Natural gas isn’t a “bridge fuel” to a world powered by renewable energy — in fact, its use simply delays our transition to renewables. And the economic benefits (and even the productivity) of gas plays like the Marcellus Shale are vastly overrated.
Those were two key assertions in today’s phone conference organized by activists in advance of this week’s shale-gas industry conference in Philadelphia. Speakers included author and prominent climate-change activist Bill McKibben and Texas-based activist Deborah Rogers.
The “bridge” idea, as promoted by the gas industry, posits natural gas as a transitional fuel between other fossil fuels, like coal, and renewable energy, like wind and solar.
Burning natural gas does produce about half as much carbon dioxide as does burning coal. But McKibben, founder of the grassroots climate campaign 350.org, contends that natural gas is “consistently overhyped as a solution to climate change.”
Gas boosters attribute the recent drop in U.S. carbon emissions to the displacement of coal-fired electricity by natural gas. But McKibben cited this new study concluding that the biggest single reason for the drop was simply last year’s warm winter.
McKibben, speaking by phone from Connecticut, also told reporters that our shift to natural gas has detoured us from developing renewables. He cited August reports that British bank Barclays had lowered its forecast for growth in wind capacity because of cheap natural gas.
McKibben added that evidence is increasing that natural gas doesn’t even reduce greenhouse-gas emissions that much compared to coal, once you factor in leaks of methane, a potent greenhouse gas that’s the principle component of natural gas. He cited a recent International Energy agency report. (The report generally favors what it calls environmentally responsible development of “unconventional gas” like shale gas. But it concludes that “greater reliance on natural gas alone cannot realise the international goal of limiting the long-term increase in the global mean temperature to two degrees Celsius above pre-industrial levels.”) The gas industry contends that methane leaks are not a significant source of methane.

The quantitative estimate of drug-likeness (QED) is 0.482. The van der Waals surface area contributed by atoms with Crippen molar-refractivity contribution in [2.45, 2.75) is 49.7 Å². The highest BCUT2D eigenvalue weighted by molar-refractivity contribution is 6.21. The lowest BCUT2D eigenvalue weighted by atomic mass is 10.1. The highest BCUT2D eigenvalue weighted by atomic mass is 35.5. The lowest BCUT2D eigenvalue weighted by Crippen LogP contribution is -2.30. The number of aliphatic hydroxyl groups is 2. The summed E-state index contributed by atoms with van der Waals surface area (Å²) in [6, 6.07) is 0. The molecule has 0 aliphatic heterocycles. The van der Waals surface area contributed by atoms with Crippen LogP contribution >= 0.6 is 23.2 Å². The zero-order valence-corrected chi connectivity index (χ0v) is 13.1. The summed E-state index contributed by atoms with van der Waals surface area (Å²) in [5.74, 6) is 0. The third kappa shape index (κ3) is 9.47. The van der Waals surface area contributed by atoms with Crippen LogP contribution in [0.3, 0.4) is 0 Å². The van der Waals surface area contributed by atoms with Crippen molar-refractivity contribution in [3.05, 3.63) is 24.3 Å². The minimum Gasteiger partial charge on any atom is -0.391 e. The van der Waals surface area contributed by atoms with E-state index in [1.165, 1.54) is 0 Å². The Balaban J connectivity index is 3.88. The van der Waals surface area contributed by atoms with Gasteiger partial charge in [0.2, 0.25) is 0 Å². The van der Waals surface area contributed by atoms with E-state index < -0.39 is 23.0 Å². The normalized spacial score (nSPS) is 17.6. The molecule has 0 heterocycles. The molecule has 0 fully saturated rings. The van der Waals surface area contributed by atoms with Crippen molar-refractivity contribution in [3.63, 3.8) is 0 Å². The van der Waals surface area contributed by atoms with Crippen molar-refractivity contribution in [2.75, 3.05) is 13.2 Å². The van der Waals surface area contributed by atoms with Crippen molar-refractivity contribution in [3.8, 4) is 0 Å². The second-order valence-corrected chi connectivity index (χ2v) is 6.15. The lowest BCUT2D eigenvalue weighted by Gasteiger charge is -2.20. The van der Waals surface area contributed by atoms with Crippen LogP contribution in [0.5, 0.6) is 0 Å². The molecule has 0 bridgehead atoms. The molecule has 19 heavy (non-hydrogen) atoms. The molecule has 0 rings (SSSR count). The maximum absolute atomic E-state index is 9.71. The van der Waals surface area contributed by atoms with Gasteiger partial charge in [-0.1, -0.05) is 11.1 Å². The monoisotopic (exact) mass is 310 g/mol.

Natural gas, McKibben quipped, is less a bridge to renewable energy and a stable climate than it is “a pier that stretches out in a rickety fashion.”
Also speaking on the phone conference — whose lead organizer was Philadelphia-based grassroots group Protecting Our Waters — was Deborah Rogers, founder of the Energy Policy Forum.
Rogers owns a cheese-making dairy; she’s also on the Advisory Council of the Federal Reserve Bank of Dallas. She took on industry claims about the size of domestic natural-gas reserves. (Her arguments have been aired nationally; this 2011 New York Times article notes her work.)
Rogers contends that the industry consistently overstates the size of its reserves. Rogers says that she and a team of geologists arrived at estimates of reserves that closely mirror those of the U.S. Geological Service, whose 2011 estimate caused controversy when it came in much lower than figures cited by industry. In the Marcellus Shale, for instance, U.S.G.S. estimates of reserve sizes were 80 percent lower than figures cited by industry.
Meanwhile, Rogers notes, drillers are borrowing money based on their own estimates.
“There’s a very good possiblity that a lot of money has been borrowed by the shale industry on reserves that will never see the light of day,” she said today.
Rogers finds support for her contention in what she says are rapid declines in well productivity in shale-gas regions.
She also contends that industry exaggerates the number of jobs gas-drilling creates.
Industry spokespeople maintain that the wells are economically viable and sources of long-term jobs.
Shale Gas Outrage plans demonstrations, speakers and more at The Shale Gas Insight 2012 conference, set for this Thursday and Friday at the Pennsylvania Convention Center, in downtown Philadelphia.
Protect Our Waters, which calls for a moratorium on drilling in Pennsylvania, is one of dozens of local and national environmental and civic groups endorsing or participating in Shale Gas Outrage activities this week. Others include the Sierra Club, Greenpeace, Clean Water Action and such locally based groups as Marcellus Protest and Marcellus Outreach Butler.
Speakers at the protests include McKibben, Gasland filmmaker Josh Fox and landowners from across the state who say their water has been polluted by drilling. The main demonstration is planned for noon Thu., Sept. 20, outside the convention center.